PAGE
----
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Northside residents still cleaning up from last week's flooding

Metropolitan Sewer District responds to complaints
Posted at 7:09 PM, Jun 24, 2019
and last updated 2020-05-19 16:12:06-04

CINCINNATI — More than a week later, Northside residents are still cleaning up sewage and water damage from flooding and waiting for answers.

"It's heartbreaking,” Rick Ferrell said about the damage to his brother’s home. “I took a yard stick and measured it. It was 7 feet high in that basement full of water at one time.

"It got the water heater, the washer and dryer."

The mess of muck and mud still fills people's basements.

"I hate to think of these people as neighbors actually going in this stuff and cleaning out this mud and this gook and stuff,” Ferrell said. “Because you don't know what's in there. They don't know how much sewage is in there."

Many are blaming a Metropolitan Sewer District project for the sewage overflow, and MSD says it is offering to cover cleanup costs while it continues investigating the issue.

Ferrell says his brother's home is on the list for help.

"They're still not admitting the guilt,” Ferrell said. “They don't know who to blame yet, but they are going to come in here and do the cleanup."

Doyle Spradelin of Northside says the cleanup at his home is slow and frustrating.

"I don't mind doing the work. I know it's my property and I've got to clean it up. But they promised a dumpster and there's no dumpster here today," Spradelin said.

A lot of Spradelin’s cleanup is already done, meaning MSD’s offer isn't useful for him. But he's still left with questions.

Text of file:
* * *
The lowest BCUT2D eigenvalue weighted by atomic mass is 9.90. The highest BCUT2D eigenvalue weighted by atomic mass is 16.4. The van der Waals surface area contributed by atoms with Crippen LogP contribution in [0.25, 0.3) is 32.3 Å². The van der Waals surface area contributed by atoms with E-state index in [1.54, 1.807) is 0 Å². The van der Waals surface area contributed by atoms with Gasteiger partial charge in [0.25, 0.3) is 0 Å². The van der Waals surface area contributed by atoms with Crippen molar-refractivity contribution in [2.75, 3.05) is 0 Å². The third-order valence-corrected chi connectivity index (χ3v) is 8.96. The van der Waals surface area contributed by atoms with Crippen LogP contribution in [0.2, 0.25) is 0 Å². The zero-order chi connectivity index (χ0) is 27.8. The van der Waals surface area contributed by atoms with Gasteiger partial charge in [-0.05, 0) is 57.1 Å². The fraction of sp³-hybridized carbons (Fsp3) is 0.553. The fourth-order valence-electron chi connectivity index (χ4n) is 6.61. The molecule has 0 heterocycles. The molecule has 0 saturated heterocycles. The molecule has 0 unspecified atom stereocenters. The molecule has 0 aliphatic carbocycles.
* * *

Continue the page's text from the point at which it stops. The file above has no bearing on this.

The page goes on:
"Trying to get the electric back on. My circuit breakers were underwater and I'm trying to figure out what to do,” he said.

With no power, Spradelin says it makes day nine of cleanup that much harder.

"It just doesn't seem right,” he said. “They've got to send someone to tell me what to do with it - whether I rip it out or get a contractor. If they could help me, that'd be great too."

MSD says it went door to door, speaking to neighbors and offering cleanup services.

MSD says it was overflow stormwater, not sewage. Intense rainfall overflowed basins and that sent water rushing into people's homes.

Dianna Christy, MSD interim director, said the agency had already modified the storm basin.

"We rebuilt the berm … also made some temporary modifications to the outfall structure so the water cannot fill in the basin so high,” she said.

"This is an area that has historically had flooding in rain events like this… It's impossible to say right now whether this would have, without this project having been constructed, whether they would have experienced some degree of flooding in any event."

Christy said the agency has helped clean up at least two dozen homes. MSD believes 25 to 30 were affected.

MSD will meet with city leaders Tuesday to discuss what happened.

Spradelin had just one ask as MSD continues its work.

"Just don't forget us,” he said. “It wasn't our fault the water came. And I don't think it was because of the rain.”